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Fasting for Lent.

Let us return to the notion of fasting during the Lenten season. Whether you have chosen to give something up or not, it is good to consider the purpose of fasting which as I mentioned previously is really about remembering our divine nature, shifting our selfhood to where our stable identity lies, and stepping into the post we are meant to hold (whatever that may be unique to each one of us). I still hear so many people speak of what they are giving up for Lent from a place of automaticity that seems somewhat hollow and habitual, disconnected from the meaning behind the practice. We do not give up something simply for the sake of the ritual. We give up something and engage the ritual to signify what is taking place inwardly. That is what ritual is all about. When we choose to fast, we want to consider fasting from that which we know has become too important to us in a way that brings us out of balance and that in someway keeps us satiated from ultimately unsatisfying food. We become undernourished, yet full. What is it that you find yourself feeding on? And I don't necessarily mean food. You might consider anything that you take in or consume (material items, information, images, etc). It could also be anything that you gain from withholding from yourself (pride, spiritual materialism or narcissism, etc.). The invitation is simply not to go on autopilot when you consider the practice of fasting through Lent and it is not too late to shift what you decide to give up. Lenten Love and Blessings, Heather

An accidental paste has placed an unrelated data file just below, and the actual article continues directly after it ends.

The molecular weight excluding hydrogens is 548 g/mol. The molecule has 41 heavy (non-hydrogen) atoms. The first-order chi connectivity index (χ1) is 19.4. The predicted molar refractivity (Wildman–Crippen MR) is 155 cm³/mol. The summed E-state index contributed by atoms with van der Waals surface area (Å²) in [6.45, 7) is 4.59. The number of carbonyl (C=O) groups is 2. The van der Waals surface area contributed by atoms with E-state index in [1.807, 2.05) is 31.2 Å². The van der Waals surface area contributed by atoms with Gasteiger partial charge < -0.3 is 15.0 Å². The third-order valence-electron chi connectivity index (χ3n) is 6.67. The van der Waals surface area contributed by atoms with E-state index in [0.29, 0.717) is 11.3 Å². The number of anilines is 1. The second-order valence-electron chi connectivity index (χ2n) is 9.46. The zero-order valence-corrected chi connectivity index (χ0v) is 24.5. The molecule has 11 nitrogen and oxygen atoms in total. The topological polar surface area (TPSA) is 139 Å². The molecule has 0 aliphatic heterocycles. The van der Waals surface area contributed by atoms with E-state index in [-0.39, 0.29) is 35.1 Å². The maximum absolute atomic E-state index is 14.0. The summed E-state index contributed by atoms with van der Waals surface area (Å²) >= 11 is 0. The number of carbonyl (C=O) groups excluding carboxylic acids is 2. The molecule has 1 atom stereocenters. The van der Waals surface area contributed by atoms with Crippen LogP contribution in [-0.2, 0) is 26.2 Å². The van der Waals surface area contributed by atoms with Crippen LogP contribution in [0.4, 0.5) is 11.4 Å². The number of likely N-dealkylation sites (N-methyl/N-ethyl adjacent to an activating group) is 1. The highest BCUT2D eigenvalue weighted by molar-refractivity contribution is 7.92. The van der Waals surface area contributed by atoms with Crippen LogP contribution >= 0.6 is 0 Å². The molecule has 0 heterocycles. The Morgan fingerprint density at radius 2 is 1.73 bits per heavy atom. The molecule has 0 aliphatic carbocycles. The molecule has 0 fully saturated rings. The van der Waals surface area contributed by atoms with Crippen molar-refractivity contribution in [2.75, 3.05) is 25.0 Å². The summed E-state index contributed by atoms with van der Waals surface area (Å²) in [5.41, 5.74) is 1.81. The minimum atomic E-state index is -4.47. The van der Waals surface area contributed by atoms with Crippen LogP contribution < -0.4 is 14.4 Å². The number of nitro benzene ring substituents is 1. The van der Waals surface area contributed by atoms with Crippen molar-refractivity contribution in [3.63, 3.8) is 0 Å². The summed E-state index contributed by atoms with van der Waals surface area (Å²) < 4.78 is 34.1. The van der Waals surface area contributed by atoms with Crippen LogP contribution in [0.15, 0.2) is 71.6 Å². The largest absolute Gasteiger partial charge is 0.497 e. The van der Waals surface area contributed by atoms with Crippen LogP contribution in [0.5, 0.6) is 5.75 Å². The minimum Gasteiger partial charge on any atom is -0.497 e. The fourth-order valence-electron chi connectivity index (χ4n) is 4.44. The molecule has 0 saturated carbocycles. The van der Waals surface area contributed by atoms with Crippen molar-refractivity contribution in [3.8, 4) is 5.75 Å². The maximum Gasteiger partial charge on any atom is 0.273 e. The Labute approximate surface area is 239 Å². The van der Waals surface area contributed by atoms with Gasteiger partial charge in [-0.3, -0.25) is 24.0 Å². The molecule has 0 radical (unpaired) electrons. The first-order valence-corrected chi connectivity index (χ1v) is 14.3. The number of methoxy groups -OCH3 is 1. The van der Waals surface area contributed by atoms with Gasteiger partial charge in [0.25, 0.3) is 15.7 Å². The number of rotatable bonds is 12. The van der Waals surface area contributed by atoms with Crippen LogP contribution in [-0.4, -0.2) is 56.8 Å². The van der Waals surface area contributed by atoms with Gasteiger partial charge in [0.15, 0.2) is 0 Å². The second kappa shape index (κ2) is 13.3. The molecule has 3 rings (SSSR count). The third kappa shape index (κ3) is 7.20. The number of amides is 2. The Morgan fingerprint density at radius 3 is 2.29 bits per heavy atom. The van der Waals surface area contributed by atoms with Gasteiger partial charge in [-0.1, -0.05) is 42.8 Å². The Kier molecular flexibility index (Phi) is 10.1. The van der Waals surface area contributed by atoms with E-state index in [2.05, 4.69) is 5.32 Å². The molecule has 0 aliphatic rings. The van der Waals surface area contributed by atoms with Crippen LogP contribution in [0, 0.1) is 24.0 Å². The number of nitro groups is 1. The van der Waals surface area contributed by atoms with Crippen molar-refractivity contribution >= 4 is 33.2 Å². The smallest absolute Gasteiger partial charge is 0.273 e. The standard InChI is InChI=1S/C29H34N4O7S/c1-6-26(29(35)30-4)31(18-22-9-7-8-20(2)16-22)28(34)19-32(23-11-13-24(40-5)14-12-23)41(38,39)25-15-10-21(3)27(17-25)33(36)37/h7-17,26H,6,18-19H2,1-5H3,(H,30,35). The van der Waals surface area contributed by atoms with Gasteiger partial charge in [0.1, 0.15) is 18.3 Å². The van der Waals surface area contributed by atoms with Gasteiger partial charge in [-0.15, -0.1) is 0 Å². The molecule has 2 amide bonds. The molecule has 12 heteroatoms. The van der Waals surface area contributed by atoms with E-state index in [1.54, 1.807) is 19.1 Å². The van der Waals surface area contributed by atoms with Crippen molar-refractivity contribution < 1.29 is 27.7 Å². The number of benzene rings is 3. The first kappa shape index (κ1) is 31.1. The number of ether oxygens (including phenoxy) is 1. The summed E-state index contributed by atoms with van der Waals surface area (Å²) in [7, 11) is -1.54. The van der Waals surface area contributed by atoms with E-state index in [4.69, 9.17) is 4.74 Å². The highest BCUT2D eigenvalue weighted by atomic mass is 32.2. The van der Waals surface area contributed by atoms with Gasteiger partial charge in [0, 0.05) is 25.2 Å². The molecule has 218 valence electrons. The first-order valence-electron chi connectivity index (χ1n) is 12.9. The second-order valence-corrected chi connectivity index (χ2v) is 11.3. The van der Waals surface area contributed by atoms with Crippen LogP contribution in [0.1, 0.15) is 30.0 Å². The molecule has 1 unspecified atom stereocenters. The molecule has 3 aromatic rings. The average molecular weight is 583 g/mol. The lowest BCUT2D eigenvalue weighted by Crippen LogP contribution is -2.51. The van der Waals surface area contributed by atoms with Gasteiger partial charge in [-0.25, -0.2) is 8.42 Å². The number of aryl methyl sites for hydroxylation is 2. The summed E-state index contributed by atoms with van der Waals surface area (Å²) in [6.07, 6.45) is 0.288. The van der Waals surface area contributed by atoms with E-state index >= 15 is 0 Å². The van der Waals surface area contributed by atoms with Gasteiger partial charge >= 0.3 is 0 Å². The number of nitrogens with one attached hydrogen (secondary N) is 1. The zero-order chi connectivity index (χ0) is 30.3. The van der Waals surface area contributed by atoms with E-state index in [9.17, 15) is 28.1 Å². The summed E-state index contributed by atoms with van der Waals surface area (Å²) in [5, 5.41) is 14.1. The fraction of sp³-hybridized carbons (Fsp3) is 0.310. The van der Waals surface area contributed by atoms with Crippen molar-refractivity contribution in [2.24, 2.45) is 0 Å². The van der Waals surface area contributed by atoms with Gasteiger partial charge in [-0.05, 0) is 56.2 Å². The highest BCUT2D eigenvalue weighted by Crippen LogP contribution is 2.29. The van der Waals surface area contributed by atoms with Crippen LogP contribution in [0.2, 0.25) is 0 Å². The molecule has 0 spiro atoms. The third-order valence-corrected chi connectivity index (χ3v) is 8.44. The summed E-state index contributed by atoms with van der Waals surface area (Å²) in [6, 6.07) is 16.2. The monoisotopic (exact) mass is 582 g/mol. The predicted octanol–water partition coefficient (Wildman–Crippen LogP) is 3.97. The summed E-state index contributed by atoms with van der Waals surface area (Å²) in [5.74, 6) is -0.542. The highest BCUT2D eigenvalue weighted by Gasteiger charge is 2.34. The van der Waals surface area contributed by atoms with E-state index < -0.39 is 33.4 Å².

From this week's Pauses: Monday with Lacey: “Mystical Hope... It has something to do with presence — not a future good outcome, but the immediate experience of being met, held in communion by something immediately at hand. This means that it is relational. It seems to do its work by reconnecting us to a greater field of belonging which we had forgotten about. When Jesus states in John 14:2 “In my father’s house are many mansions,” he is referring to these realms [of exchange and mutual sharing, more subtle than our own], almost as if the full gamut of divine love, like a massive pipe organ, demands all these additional octaves to fully reveal the full beauty of its music. As I would now put it, hope is an imaginal force. It has its roots in the realm just beyond and surrounding our own, a full degree more vibrant and engendering. From there it floods into our own earth plane as a vivifying force, equipping us to live by its own higher laws, which are both freer and more counterintuitive than the stolid logic of our own world. It’s what empowers us to truly live Jesus’s dictum “in the world but not of it,” and in so doing, to become the conscious vessels of his continued vivifying presence in this world. — Cynthia Bourgeault, Mystical Hope Today E-Course, Session 4 Email Tuesday “The ultimate reality that is known in contemplative experience and in unitive wisdom has been called simply the center. It is the metaphysical center of all reality and also the center of the human person. Corresponding to the presence of this reality at the center of the human person is a unitive Self: atman, true self, Christ-self. This is the human person fully participating in the unitive divine Source; it is, therefore, being-in-communication, the person as essentially relational. This unitive reality, as the center of the person, is also the ground of human consciousness. Human consciousness and all of its operations are grounded in a unitive participation in the absolute divine Reality.” — Bruno Barnhart, Second Simplicity, p. 24 Wednesday “Stand still in that which is pure, after ye see yourselves, and then mercy comes in. After thou seest thy thoughts and temptations, do not think, but submit, and then power comes in. Stand still in that which shows and discovers, and there doth strength immediately come. And stand still in the light, and submit to it, and the other will be hushed and gone, and then contentment comes.” — George Fox, 1652 put to chant by Paulette Meier Friday: “ Each succeeding year, Lent calls each of us to renew our ongoing commitment to the implications of the Resurrection in our own lives, here and now. But that demands both the healing of the soul and the honing of the soul, both penance and faith, both a purging of what is superfluous in our lives and the heightening, the intensifying, of what is meaningful. . . Lent is one f those elements of Christian practice that binds the Christian community to one another and to its beginnings. It ties us to the core of us that is not transient, that is not changing, that does not fail us. Lent gives the lie to isolation. We are not alone, We walk with the church throughout the world on this journey to renewal., We walk, too, with the One who has gone before us to bring us home again. Lent is one of those elements of Christian practice that binds the Christian community to one another and to its beginnings.” — Joan Chittister, The Liturgical Year, p. 110-111, 117 Saturday: “Indeed, Lent, we learn on Ash Wednesday, is not about abnegation, about denying ourselves for the sake of denying ourselves. It is about much more than that. It is about opening our hearts one more time to the Word of God in that hope that, this time, hearing it anew, we might allow ourselves to become new as a result of it. It is the call to prayer, to liturgy, to the co-creation of the world. It is about our rising to the full stature of human reflection and, as a result, accepting the challenge to become fully alive, fully human rather than simply...self-centeredly human.” — Joan Chittister, The Liturgical Year, p. 118 -119 Sunday with Catherine: “Rend Your Heart” To receive this blessing, All you have to do Is let your heart break. Let it crack open. Let it fall apart so you can see its secret chambers, the hidden spaces where you have hesitated to go. Your entire life is here, inscribed whole upon your heart’s walls: every path taken or left behind, every face you turned toward or turned away, every word spoken in love or in rage, every line of your life you would prefer to leave in shadow, every story that shimmers with treasures known and those you have yet to find. It could take you days to wander these rooms. Forty, at least. And so let this be a season for wandering, for trusting the breaking, for tracing the rupture that will return you to the One who waits, who watches, who works within the rending to make your heart whole. — Jan Richardson